Hong Kong & China
Singapore & Malaysia
What to take
Hikone Nishi ESS
Note: This section of the site has been a work in progress throughout my time in Japan, but now that I've returned to the UK, it's unlikely that many more changes will be made. To the best of my knowledge, the information it contains is correct as of summer 2001.
My interest in Japan was first stimulated in 1997, when I had the opportunity to go out and visit Darren, a friend from university, who at the time was living in Sendai and carrying out research work at Tohoku University.
I managed to arrange a few Japanese lessons before my departure, which meant that I was able to employ useful phrases like "Kono densha wa, Kyoto ni ikimasu ka" ("Does this train go to Kyoto?"). Unfortunately, partly due to the Japanese aversion to using the word "no" (iie) I stood very little chance of being able to understand the answers!
Anyway, I found Japan a fascinating place, completely different from anything I'd ever encountered before, and decided that I'd love to spend a bit longer there. This, combined with the fact that I'd always quite fancied a stint of TEFLing (teaching English as a foreign language) and wasn't particularly enjoying the job I was in at the time, led me to apply for a place as an ALT (Assistant Language Teacher) on the JET (Japan Exchange and Teaching) Programme. In the Japanese school system, English hasn't really caught on yet as a means of communication; the Japanese tend to see it more as a subject to be studied, along similar lines to Latin and Greek. The emphasis is very much on reading and grammar rather than on speaking and listening, because that's what the university entrance exams demand. The government realises that this is producing students who are unable to communicate orally in a foreign language, and that's why ALTs are being brought in: to give the students exposure to native English speakers (or French/German speakers in a few cases) and to improve cultural awareness both in Japan and in the JET's home country.
Getting to Japan on the JET Programme is a very protracted process: application forms become available in the autumn, the deadline for submission is early December, interviews are held in January and February, and it's not until the beginning of April that you find out whether you'll be going out to Japan in mid/late July (or early August, as from 2001). So why was it such a mad rush to get everything ready in time for departure?!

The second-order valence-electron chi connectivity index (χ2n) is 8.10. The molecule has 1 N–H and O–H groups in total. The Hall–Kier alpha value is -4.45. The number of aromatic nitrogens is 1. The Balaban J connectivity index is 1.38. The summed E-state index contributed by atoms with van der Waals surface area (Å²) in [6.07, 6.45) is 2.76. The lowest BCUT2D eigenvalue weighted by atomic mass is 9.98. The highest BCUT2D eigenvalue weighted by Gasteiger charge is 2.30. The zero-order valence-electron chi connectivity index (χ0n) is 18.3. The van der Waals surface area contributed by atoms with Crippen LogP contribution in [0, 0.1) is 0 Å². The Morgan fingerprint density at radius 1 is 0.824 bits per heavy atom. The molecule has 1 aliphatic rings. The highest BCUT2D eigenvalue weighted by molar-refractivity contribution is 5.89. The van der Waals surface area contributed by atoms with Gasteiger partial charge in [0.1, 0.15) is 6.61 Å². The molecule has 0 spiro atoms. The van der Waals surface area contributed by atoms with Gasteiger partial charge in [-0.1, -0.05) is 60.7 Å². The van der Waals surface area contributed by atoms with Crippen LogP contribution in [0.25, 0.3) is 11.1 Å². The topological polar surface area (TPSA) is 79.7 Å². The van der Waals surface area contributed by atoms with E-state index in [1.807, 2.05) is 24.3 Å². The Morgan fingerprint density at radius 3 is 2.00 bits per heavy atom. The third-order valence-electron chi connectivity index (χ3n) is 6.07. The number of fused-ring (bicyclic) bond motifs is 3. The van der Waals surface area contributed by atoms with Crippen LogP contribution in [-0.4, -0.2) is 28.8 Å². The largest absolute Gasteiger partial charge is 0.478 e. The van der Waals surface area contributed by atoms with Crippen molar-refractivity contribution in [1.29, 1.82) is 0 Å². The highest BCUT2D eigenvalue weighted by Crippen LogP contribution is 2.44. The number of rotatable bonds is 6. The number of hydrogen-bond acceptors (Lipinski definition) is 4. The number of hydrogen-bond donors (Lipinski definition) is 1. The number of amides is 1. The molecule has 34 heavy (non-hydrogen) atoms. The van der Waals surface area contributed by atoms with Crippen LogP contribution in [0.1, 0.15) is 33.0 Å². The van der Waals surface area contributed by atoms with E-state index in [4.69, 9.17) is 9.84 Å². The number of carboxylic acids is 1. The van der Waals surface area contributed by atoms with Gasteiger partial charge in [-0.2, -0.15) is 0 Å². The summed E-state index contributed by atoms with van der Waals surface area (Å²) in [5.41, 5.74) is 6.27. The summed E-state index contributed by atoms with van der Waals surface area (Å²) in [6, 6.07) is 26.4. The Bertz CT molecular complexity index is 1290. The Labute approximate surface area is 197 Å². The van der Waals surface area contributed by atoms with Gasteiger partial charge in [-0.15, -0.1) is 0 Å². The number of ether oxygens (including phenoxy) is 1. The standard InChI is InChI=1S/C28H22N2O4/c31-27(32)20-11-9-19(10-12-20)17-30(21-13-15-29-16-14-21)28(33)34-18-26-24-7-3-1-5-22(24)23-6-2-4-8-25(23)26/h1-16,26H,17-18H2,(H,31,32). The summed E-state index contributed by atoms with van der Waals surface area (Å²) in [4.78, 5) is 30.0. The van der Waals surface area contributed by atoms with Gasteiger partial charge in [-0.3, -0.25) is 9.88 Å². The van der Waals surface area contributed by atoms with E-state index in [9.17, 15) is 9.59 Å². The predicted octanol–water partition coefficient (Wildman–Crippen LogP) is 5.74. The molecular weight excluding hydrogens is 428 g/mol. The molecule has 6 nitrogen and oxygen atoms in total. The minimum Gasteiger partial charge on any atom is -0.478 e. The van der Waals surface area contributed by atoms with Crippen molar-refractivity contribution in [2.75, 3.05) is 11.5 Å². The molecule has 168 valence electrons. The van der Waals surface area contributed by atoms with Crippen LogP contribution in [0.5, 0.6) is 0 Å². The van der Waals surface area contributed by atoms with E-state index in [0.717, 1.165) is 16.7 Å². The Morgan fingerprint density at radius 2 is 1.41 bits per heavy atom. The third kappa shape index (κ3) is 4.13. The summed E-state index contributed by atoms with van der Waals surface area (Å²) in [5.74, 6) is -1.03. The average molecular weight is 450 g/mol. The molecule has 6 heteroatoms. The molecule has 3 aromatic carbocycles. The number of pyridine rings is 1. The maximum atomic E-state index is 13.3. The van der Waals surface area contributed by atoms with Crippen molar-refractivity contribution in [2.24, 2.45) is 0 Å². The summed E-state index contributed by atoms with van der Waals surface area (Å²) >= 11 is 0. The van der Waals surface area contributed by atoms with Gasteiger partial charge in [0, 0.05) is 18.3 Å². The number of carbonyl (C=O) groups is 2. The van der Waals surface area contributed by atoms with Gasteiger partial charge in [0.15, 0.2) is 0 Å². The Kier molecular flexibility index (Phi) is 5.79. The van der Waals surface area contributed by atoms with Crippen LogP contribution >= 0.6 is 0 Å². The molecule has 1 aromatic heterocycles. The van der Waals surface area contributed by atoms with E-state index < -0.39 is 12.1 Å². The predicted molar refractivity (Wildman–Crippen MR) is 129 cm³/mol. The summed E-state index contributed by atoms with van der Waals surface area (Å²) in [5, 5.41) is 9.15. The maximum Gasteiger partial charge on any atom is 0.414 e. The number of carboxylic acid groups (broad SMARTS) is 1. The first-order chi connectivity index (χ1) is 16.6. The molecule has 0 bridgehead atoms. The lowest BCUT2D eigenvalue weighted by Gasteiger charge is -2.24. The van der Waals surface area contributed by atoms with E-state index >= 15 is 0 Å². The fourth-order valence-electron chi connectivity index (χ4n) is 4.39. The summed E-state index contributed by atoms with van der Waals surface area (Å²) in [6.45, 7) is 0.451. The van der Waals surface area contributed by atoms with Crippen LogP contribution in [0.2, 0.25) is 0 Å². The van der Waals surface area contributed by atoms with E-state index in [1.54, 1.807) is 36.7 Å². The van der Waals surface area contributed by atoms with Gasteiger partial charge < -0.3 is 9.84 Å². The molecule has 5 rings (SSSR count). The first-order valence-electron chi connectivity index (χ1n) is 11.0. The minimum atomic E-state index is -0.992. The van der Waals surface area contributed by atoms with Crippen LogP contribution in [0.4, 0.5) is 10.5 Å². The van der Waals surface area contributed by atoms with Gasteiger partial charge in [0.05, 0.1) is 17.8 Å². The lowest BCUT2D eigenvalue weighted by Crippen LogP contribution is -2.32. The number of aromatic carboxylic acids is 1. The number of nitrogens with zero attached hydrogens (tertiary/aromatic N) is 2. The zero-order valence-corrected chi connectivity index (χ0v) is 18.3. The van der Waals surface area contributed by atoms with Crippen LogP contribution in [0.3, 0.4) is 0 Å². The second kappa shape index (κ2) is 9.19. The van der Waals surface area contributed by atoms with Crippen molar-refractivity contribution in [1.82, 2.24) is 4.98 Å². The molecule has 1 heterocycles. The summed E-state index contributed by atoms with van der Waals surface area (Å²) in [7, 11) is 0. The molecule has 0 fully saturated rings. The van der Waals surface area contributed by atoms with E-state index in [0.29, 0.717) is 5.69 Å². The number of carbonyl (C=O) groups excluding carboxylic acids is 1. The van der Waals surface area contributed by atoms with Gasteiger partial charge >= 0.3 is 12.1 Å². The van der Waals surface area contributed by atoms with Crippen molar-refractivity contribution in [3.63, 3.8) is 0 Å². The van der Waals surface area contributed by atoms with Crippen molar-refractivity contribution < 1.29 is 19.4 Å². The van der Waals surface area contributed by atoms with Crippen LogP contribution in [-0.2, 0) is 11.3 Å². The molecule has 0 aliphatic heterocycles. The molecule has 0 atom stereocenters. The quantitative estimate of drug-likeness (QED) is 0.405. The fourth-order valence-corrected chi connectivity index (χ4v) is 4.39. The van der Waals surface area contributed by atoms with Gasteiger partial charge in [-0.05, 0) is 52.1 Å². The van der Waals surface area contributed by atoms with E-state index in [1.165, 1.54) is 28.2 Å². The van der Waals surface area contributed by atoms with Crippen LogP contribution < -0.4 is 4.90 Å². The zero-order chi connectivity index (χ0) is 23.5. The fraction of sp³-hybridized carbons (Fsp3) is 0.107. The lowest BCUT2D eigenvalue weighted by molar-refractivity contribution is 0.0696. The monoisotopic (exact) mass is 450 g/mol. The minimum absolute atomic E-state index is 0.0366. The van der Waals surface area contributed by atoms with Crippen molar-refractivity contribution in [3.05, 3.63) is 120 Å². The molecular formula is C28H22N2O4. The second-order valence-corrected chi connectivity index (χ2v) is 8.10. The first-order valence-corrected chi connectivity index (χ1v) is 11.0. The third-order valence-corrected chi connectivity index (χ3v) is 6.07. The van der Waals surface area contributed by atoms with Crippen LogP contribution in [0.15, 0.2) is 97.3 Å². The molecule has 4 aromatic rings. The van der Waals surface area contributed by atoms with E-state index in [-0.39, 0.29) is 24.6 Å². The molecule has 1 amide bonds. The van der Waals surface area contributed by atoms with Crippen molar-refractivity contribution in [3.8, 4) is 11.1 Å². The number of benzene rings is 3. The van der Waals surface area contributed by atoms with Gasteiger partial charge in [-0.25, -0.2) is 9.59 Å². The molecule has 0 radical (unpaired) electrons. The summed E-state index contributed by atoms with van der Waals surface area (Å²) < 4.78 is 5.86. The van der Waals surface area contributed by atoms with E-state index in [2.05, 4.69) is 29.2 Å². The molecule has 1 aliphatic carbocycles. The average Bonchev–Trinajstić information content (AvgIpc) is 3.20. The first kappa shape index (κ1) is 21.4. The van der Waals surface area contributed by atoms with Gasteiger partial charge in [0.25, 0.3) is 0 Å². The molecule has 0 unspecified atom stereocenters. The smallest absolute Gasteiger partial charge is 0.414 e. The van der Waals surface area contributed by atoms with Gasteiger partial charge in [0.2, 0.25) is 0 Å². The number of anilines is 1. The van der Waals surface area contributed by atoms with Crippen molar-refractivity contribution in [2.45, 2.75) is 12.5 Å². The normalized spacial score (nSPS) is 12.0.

I set up this website largely for the purpose of keeping my friends and family informed as to how I was getting on in Japan, and it's also developed into an information resource for other people with an interest in Japan. There's a section on my visit to Japan in 1997, and a series of pages chronicling my life as an ALT (gaikokugo shidoo joshu in Japanese) on the JET Programme. If you're thinking of coming to Japan and wondering what you might be letting yourself in for then you might like to take a look at my "A foreigner in Japan" page. I also have a page offering advice on what to take (and what to leave behind) if you're heading for a stay of more than a couple of weeks in Japan, and another page with advice on getting online in Japan. If you're about to leave for Japan - or if you've already arrived - then you might find my speeches page useful for when you embark on the endless round of self-introductions (jiko shookai). In response to popular demand I've also added a JET FAQ page covering things like the JET interview and what you can expect in terms of accommodation.
If you're planning to travel in Japan - whether on just a few days' visit or as part of a longer stay - then take a look at my costs page for an idea of the day-to-day expenses you'll be dealing with.
For a little light relief you might like to take a look at my collection of Japlish. English slogans are very popular on bags, T-shirts, writing paper, and all sorts of things in Japan, but they are often pretty meaningless and sometimes completely nonsensical. You can also find a couple of links to other Japlish (a.k.a. Engrish or Jenglish) collections on my Japan links page.
There's also a homepage for Hikone Nishi ESS (English Speaking Society), for which the members have provided most of the content. The page features a link so that you can email them if you like. It may take them a while to reply though!
Summary of my placement:
Region: Kansai, the western part of Honshu. Kyoto, Osaka and Kobe are in this region. (The official administrative name for this region is actually Kinki; strictly speaking, Kansai (the name of which means "west of the barrier") stretches further west, but in practical terms Kansai and Kinki are often synonymous.)
Prefecture: Shiga - the area around Lake Biwa, Japan's largest freshwater lake, east of Kyoto and about 200 miles west of Tokyo
City: Hikone, population about 108,000, on the east shore of Lake Biwa and well-known for its castle, one of Japan's few remaining original wooden ones and one of only four classed as National Treasures.
Base school: Hikone Nishi High School (average/low-level school with c.800 students, ages 15-18)
Visit schools: Aug. 99 - July 00: Hachiman Technical High School (vocational school, also c.800 students, ages 15-18, 2 days per week); Aug. 00 - July 01: Hikone Technical High School (similar to Hachiman Technical but slightly larger, 1 day per week)
Accommodation: A pleasant 2LDK apartment in a small block in central Hikone, close to the station and the castle entrance.
My 1997 visit to Japan